The Momentous Event that Led to Genesis
He decided to stop. He was really upset with photography and with the world and decided to return to the place that he was born—Brazil. His parents bequeathed him and his wife Léila, the farm that he grew up on. But when he reached there, he was stunned. The land that was filled with streams, ponds, trees, brooks and animals by the hundreds, now lay practically barren. “The land was as dead as I was. In the name of development, we had ruined everything around us. This is when Léila had a crazy idea, she said, ‘Why don’t you put back the rainforest that was here before? You say that you were born in paradise. Let’s build the paradise again.’”

Chinstrap penguins on an iceberg located between the Zavodovski and Visokoi islands, South Sandwich Islands, November and December 2009. Photograph/Sebastião Salgado

Chinstrap penguins on an iceberg located between the Zavodovski and Visokoi islands, South Sandwich Islands, November and December 2009. Photograph/Sebastião Salgado

Together, they planted about 2.5 million trees of about 200 different species in order to rebuild the ecosystem. The farm has now become a private national park and Sebastião and Leila Salgado have created an instituion called Instituto Terra to look after it.

“We gave the land back to nature, and life started to come back in an incredible way, along with my desire for photography. This time, my wish was not to photograph the one animal I had photographed all my life—us. I wished to photograph other animals, landscapes… I wanted to photograph us, but us from the beginning, the time we lived in equilibrium with nature.”

 Typically, the women in the Zo’é village of Towari Ypy use the red fruit of the urucum to colour their bodies. It is a shrub originating from the tropical regions of the Americas and has long been used by American Indians as body paint, especially for the lips. Photograph/Sebastião Salgado

Typically, the women in the Zo’é village of Towari Ypy use the red fruit of the urucum to colour their bodies. It is a shrub originating from the tropical regions of the Americas and has long been used by American Indians as body paint, especially for the lips. Photograph/Sebastião Salgado

The places that Salgado visited are not entirely unfamiliar to me, but the manner in which he combines textures with lifeforms, the manner in which he sees microcosms and macrocosms, makes one aware of a higher presence. Each image is a living, breathing organism on its own, and combined, Genesis is an experience to be slowly savoured, a journey that takes us to the heart of our planet and beyond. It shows us our place in the scheme of things, and it is a position of power—the ability to make change, and to preserve what is left of us.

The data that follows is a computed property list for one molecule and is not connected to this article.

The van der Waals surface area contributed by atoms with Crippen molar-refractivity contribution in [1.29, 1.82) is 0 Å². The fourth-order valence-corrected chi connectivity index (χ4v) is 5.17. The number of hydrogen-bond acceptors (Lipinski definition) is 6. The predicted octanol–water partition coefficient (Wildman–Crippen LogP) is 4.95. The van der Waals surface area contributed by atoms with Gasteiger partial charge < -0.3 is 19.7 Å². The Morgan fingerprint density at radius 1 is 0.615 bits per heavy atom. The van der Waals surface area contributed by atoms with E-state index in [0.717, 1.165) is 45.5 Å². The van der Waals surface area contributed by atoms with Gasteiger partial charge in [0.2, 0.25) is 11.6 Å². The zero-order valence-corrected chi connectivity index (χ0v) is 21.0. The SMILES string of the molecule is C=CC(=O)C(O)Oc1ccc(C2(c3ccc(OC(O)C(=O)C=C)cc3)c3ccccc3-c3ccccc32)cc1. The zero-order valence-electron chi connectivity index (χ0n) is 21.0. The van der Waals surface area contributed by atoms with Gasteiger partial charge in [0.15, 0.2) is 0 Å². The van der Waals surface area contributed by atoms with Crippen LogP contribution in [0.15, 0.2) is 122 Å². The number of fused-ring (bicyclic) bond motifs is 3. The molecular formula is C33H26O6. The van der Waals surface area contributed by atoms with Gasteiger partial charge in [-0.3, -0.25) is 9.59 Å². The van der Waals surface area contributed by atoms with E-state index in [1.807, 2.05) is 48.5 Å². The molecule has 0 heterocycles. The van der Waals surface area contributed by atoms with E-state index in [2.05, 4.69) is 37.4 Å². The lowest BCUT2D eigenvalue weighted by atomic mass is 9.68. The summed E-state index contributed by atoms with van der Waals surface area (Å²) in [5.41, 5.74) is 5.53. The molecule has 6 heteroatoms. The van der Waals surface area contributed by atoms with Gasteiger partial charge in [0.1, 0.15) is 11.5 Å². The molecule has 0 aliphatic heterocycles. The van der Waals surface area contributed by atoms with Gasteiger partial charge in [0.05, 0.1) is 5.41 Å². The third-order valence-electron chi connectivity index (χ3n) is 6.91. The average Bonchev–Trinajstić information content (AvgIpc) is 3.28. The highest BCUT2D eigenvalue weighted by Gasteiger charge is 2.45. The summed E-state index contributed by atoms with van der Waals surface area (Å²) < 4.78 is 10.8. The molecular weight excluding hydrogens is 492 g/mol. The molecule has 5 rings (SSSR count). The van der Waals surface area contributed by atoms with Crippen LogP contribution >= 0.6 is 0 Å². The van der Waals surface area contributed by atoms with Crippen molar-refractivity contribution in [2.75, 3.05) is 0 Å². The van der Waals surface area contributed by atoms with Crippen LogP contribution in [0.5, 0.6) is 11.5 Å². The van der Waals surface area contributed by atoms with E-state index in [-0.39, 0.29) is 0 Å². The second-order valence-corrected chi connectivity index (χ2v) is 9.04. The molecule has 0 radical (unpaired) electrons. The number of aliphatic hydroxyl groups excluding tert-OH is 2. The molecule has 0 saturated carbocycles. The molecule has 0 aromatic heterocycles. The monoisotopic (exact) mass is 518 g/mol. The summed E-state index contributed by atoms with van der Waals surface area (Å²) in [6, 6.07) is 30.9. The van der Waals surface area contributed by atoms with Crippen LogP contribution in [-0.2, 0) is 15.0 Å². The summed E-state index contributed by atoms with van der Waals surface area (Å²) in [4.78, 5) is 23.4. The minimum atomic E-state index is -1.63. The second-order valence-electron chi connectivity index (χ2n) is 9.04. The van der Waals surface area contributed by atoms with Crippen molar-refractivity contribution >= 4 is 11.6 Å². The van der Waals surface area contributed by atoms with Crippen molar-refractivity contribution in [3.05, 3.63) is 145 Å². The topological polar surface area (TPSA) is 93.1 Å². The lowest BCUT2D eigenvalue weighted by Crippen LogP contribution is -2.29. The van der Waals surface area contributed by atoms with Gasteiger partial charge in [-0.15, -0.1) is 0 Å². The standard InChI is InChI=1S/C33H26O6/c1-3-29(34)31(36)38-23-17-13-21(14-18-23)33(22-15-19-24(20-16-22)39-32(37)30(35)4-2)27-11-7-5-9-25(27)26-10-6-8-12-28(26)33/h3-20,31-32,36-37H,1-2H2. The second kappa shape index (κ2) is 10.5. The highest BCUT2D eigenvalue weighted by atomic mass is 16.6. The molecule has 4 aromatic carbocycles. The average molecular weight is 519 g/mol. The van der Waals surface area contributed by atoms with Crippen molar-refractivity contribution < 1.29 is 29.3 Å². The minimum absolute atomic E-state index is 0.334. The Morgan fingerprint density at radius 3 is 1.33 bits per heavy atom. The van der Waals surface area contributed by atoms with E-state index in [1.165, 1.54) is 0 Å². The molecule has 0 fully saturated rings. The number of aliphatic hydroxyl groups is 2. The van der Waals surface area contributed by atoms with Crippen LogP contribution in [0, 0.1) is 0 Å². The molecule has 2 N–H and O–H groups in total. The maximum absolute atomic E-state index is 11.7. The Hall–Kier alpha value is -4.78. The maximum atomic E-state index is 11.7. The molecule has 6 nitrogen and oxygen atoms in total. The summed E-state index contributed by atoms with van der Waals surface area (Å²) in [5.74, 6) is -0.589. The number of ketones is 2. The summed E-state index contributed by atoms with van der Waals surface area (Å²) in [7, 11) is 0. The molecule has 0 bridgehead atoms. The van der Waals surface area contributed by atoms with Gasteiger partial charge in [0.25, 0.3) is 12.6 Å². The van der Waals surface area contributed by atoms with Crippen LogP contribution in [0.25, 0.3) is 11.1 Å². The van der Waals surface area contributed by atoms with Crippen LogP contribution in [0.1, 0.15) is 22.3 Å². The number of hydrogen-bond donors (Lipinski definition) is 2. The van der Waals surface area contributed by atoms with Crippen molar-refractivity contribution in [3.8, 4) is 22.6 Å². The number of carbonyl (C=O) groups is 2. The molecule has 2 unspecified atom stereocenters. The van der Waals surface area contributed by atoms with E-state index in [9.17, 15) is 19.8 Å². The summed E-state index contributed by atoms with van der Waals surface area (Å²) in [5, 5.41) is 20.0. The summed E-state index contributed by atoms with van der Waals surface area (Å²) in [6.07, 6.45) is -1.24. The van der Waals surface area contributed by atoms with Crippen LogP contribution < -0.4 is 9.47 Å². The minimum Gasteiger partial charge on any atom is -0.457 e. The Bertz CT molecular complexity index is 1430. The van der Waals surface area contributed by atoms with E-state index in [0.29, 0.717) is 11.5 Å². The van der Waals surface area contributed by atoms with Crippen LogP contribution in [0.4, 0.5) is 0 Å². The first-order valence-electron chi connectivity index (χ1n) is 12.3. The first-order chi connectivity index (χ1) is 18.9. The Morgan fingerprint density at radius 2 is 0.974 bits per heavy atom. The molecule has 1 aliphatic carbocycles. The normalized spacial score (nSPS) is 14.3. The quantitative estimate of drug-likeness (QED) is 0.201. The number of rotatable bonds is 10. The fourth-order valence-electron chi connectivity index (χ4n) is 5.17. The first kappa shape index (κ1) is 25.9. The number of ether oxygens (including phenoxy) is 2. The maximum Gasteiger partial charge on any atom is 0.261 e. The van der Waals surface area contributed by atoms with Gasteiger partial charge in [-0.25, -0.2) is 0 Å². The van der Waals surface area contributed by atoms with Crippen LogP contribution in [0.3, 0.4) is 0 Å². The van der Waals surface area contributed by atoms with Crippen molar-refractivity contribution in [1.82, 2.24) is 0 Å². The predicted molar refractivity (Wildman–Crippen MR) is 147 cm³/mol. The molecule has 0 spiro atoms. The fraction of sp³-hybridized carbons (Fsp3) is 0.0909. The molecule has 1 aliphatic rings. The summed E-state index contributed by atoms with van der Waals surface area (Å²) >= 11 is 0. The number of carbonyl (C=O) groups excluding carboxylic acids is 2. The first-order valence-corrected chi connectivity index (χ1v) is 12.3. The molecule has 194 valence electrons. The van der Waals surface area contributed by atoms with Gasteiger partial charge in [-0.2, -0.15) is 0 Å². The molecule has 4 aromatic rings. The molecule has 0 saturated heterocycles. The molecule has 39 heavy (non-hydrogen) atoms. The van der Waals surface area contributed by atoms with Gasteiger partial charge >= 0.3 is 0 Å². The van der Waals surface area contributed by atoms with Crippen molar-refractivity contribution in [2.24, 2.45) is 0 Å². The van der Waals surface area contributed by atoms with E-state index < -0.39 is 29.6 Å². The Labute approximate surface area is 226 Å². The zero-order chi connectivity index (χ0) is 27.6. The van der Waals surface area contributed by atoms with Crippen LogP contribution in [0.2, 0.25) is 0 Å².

Mursi and Surma women are the last women in the world to wear lip plates. No anthropologist has been able to explain with certainty the origin or the function of this practice. Some say that this mutilation, unaesthetic to the eyes of the slavers, was imposed by men to protect their women from slavers’ raids. Only women belonging to a high caste have the right to wear lip plates, which they display proudly when they walk around the village in the company of their husband and sons. Mursi village of Dargui in Mago National Park, near Jinka, Ethiopia.  Photograph/Sebastião Salgado

Mursi and Surma women are the last women in the world to wear lip plates. No anthropologist has been able to explain with certainty the origin or the function of this practice. Some say that this mutilation, unaesthetic to the eyes of the slavers, was imposed by men to protect their women from slavers’ raids. Only women belonging to a high caste have the right to wear lip plates, which they display proudly when they walk around the village in the company of their husband and sons. Mursi village of Dargui in Mago National Park, near Jinka, Ethiopia. Photograph/Sebastião Salgado

Images courtesy: Sebastião Salgado / Amazonas images

Tags: Ambarin Afsar, beauty, black and white, conservation, genesis, grace, Great Masters, Landscapes, Magnum, migrations, Nature, planet, portraits, sebastio salgado, tribes, Wildlife